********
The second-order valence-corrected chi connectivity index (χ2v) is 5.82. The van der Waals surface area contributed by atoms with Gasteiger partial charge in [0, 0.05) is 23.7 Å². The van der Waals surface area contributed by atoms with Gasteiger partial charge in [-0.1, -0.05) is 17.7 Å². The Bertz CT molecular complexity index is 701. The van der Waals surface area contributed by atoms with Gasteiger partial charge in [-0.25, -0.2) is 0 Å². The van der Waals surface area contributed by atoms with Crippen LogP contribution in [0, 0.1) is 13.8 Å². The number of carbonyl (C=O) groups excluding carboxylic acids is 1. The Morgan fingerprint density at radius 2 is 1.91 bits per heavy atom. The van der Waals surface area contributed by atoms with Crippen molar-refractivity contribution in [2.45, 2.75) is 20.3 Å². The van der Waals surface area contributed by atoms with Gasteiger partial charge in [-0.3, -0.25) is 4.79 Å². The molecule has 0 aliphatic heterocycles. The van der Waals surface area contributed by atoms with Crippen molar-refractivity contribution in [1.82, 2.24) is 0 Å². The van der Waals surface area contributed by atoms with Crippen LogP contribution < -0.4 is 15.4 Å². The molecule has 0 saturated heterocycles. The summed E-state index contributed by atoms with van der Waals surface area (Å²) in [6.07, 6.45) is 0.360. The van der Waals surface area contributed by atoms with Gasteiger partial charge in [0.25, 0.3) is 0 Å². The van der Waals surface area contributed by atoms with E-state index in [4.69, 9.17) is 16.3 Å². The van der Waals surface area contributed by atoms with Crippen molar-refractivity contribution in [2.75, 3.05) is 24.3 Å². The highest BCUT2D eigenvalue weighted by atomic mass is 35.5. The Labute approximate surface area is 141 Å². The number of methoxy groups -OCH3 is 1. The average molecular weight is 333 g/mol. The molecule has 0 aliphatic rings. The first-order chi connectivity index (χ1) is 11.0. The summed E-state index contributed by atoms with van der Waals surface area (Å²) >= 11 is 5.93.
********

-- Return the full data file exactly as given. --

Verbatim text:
The second-order valence-corrected chi connectivity index (χ2v) is 5.82. The van der Waals surface area contributed by atoms with Gasteiger partial charge in [0, 0.05) is 23.7 Å². The van der Waals surface area contributed by atoms with Gasteiger partial charge in [-0.1, -0.05) is 17.7 Å². The Bertz CT molecular complexity index is 701. The van der Waals surface area contributed by atoms with Gasteiger partial charge in [-0.25, -0.2) is 0 Å². The van der Waals surface area contributed by atoms with Crippen LogP contribution in [0, 0.1) is 13.8 Å². The number of carbonyl (C=O) groups excluding carboxylic acids is 1. The Morgan fingerprint density at radius 2 is 1.91 bits per heavy atom. The van der Waals surface area contributed by atoms with Crippen molar-refractivity contribution in [2.45, 2.75) is 20.3 Å². The van der Waals surface area contributed by atoms with Gasteiger partial charge in [-0.3, -0.25) is 4.79 Å². The molecule has 0 aliphatic heterocycles. The van der Waals surface area contributed by atoms with Crippen molar-refractivity contribution in [1.82, 2.24) is 0 Å². The van der Waals surface area contributed by atoms with Crippen LogP contribution < -0.4 is 15.4 Å². The molecule has 0 saturated heterocycles. The summed E-state index contributed by atoms with van der Waals surface area (Å²) in [6.07, 6.45) is 0.360. The van der Waals surface area contributed by atoms with Gasteiger partial charge in [0.25, 0.3) is 0 Å². The van der Waals surface area contributed by atoms with E-state index in [4.69, 9.17) is 16.3 Å². The van der Waals surface area contributed by atoms with Crippen molar-refractivity contribution in [2.75, 3.05) is 24.3 Å². The highest BCUT2D eigenvalue weighted by atomic mass is 35.5. The Labute approximate surface area is 141 Å². The number of methoxy groups -OCH3 is 1. The average molecular weight is 333 g/mol. The molecule has 0 aliphatic rings. The first-order chi connectivity index (χ1) is 11.0. The summed E-state index contributed by atoms with van der Waals surface area (Å²) >= 11 is 5.93.